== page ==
Wednesday, March 30, 2011

Lessons Learned

So I just beat Knights of the Old Republic. I mean seriously, something like 20 minutes ago as of the time I started typing, I finished Knights of the Old Republic. Yep, I just beat an eight year old game, which is about 25 years in Computer Time.

Anyway, the point is, it's a very, very well done game. It was never boring, many of the characters were actually interesting, and it makes some impressive efforts investigating the good/evil dichotomy. I've written down a number of the things that made the story so compelling and the game so fun to play, which I will share with you now, and descriptions on how to adapt these things for tabletoppin':

  • Upgrades, upgrades, upgrades: Through the use of workbenches, the main character can upgrade certain special items. This means that instead of going out on quests to replace your Lightsaber +1 with a Lightsaber +2, you can use items gained from quests (scopes, armor reinforcement) to improve some of the unique items you already have. In my Deadlands game, I've used this idea once already to give the posse a telescopic scope for one of their rifles. It could be used for special ammunition, gems to place in a sword's pommel, or "trauma plates" on wears under armor. The whole point of this upgrade system is that the items are interchangeable between the gear most of the party carries.
  • Quests give you items, not gold: I appreciated that you mostly undertook quests for unique items or favors instead of gold/credits.
  • Frenemies: Even people who oppose you want things from you. Only the villains want only to stand in your way.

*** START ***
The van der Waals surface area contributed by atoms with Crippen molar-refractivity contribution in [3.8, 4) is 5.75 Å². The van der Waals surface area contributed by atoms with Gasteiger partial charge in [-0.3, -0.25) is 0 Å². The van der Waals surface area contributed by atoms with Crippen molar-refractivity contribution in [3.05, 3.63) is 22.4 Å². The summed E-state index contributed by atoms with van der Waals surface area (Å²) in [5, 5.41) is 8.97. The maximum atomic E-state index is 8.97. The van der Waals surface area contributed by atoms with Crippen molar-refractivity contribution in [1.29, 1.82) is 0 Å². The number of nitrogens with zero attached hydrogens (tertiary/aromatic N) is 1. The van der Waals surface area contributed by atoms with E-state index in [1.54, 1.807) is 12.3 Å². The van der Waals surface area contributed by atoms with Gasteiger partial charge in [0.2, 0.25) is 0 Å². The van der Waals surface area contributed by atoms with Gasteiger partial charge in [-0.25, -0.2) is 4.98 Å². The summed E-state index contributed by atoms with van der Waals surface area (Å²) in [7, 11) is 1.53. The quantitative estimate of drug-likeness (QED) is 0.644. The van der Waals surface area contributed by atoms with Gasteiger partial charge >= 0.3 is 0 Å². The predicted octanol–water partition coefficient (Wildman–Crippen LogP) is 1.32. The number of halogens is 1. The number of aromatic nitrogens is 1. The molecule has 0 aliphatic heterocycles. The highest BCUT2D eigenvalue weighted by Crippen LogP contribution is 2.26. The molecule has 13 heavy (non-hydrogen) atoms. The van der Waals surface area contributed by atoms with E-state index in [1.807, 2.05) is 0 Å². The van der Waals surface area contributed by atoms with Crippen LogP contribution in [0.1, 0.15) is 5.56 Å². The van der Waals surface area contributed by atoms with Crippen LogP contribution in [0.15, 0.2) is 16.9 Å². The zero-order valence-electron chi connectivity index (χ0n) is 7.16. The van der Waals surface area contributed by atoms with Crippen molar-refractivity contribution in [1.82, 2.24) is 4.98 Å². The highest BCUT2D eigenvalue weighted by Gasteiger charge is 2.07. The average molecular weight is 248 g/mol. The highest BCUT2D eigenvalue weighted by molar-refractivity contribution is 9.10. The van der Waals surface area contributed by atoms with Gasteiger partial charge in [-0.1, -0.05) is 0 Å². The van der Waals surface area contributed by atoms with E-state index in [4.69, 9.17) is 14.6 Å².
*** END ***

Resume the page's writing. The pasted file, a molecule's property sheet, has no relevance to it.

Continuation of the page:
• The Sith are all dicks: This is an important note that I hadn't thought about. Many times, there's a push to make villains sympathetic or identifiable somehow. For instance, in Inglourious Basterds, the Nazi soldiers usually come across as a lot more likable than the heroes. Not so with KOTOR, where all of the Sith, from their despicable leader Darth Malek to the lowest footsoldier are all just fucking awful people who kick babies and kittens and never show any remorse for their actions. The Republic and even the Jedi Council are portrayed as fallible and human, which makes them all the more interesting to work for.
  • Most of the PCs have cool sidequests based on their backstories: This is, of course, a staple of roleplaying games, and I think it's well-executed here. Almost every time you level up, your comrades reveal something about themselves, and if you talk to them often enough you eventually unlock their side quests. It's a great way to take advantage of their disparate personalities and skills.
Inspiration can be found everywhere - if you ever have an emotional reaction to a video game, piece of music, novel, comic book, or any other piece of art, take a moment to think about why that is and then use your findings to better your game.


Sitting Duck said...

Though not quite as old, I've been sporadically been working on beating Fire Emblem: The Sacred Stones since it came out in 2005. Currently I'm stymied by the Lagou Ruins, which is a real tough one.

An interesting point regarding villains. While a bad guy's justification for their motives is all well and good for adding depth, too often it's not handled properly.

Theron said...

Yeah, I have been thinking that there should be a distinction between Bad Guys and Villains. Bad Guys are regular people in awful, desperate circumstances; they have motivation and human weaknesses and maybe the players and PCs can feel bad about murdering them. Alternatively, they can feel great about talking to them and working together. Darth Vader and Dr. Hellstromme are Bad Guys.

Villains are Godawful assholes who only want to Do Bad Things. It's not enough that your PCs hate the villain, the players should hate them too. Villains want power (Emperor Palpatine), money/decadence (Jabba the Hutt), or the destruction of all life (Raven), or they work for dark and powerful foes without remorse (Boba Fett, Rev. Grimme). The key here is that Villains want things directly opposed to what the party wants (such as "to continue being alive") and pursue their goals ruthlessly, effectively, and without compassion or humanity; if the players ever sympathize with the villain then they're either disturbed or you're doing it wrong.